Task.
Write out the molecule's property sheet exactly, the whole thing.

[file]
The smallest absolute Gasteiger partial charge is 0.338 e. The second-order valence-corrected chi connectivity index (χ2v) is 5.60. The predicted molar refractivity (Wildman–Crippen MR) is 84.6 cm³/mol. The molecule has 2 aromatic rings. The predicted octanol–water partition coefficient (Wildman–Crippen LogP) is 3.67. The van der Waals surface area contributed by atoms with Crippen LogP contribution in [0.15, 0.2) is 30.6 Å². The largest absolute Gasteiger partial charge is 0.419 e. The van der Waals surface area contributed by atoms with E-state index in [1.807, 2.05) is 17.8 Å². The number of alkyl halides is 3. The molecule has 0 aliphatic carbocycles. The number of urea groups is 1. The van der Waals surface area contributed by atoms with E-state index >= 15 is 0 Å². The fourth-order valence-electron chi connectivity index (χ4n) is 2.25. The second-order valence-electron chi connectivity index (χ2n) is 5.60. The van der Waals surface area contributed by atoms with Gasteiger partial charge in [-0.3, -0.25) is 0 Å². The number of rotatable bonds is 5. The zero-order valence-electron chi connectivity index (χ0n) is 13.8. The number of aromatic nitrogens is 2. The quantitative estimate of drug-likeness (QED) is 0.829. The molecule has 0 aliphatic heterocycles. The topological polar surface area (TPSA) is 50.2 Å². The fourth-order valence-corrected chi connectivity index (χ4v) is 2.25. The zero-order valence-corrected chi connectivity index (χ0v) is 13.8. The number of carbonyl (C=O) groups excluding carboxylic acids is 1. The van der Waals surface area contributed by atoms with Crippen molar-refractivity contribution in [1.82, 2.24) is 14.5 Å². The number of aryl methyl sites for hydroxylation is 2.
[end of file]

The smallest absolute Gasteiger partial charge is 0.338 e. The second-order valence-corrected chi connectivity index (χ2v) is 5.60. The predicted molar refractivity (Wildman–Crippen MR) is 84.6 cm³/mol. The molecule has 2 aromatic rings. The predicted octanol–water partition coefficient (Wildman–Crippen LogP) is 3.67. The van der Waals surface area contributed by atoms with Crippen LogP contribution in [0.15, 0.2) is 30.6 Å². The largest absolute Gasteiger partial charge is 0.419 e. The van der Waals surface area contributed by atoms with E-state index in [1.807, 2.05) is 17.8 Å². The number of alkyl halides is 3. The molecule has 0 aliphatic carbocycles. The number of urea groups is 1. The van der Waals surface area contributed by atoms with E-state index >= 15 is 0 Å². The fourth-order valence-electron chi connectivity index (χ4n) is 2.25. The second-order valence-electron chi connectivity index (χ2n) is 5.60. The van der Waals surface area contributed by atoms with Gasteiger partial charge in [-0.3, -0.25) is 0 Å². The number of rotatable bonds is 5. The zero-order valence-electron chi connectivity index (χ0n) is 13.8. The number of aromatic nitrogens is 2. The quantitative estimate of drug-likeness (QED) is 0.829. The molecule has 0 aliphatic heterocycles. The topological polar surface area (TPSA) is 50.2 Å². The fourth-order valence-corrected chi connectivity index (χ4v) is 2.25. The zero-order valence-corrected chi connectivity index (χ0v) is 13.8. The number of carbonyl (C=O) groups excluding carboxylic acids is 1. The van der Waals surface area contributed by atoms with Crippen molar-refractivity contribution in [1.82, 2.24) is 14.5 Å². The number of aryl methyl sites for hydroxylation is 2.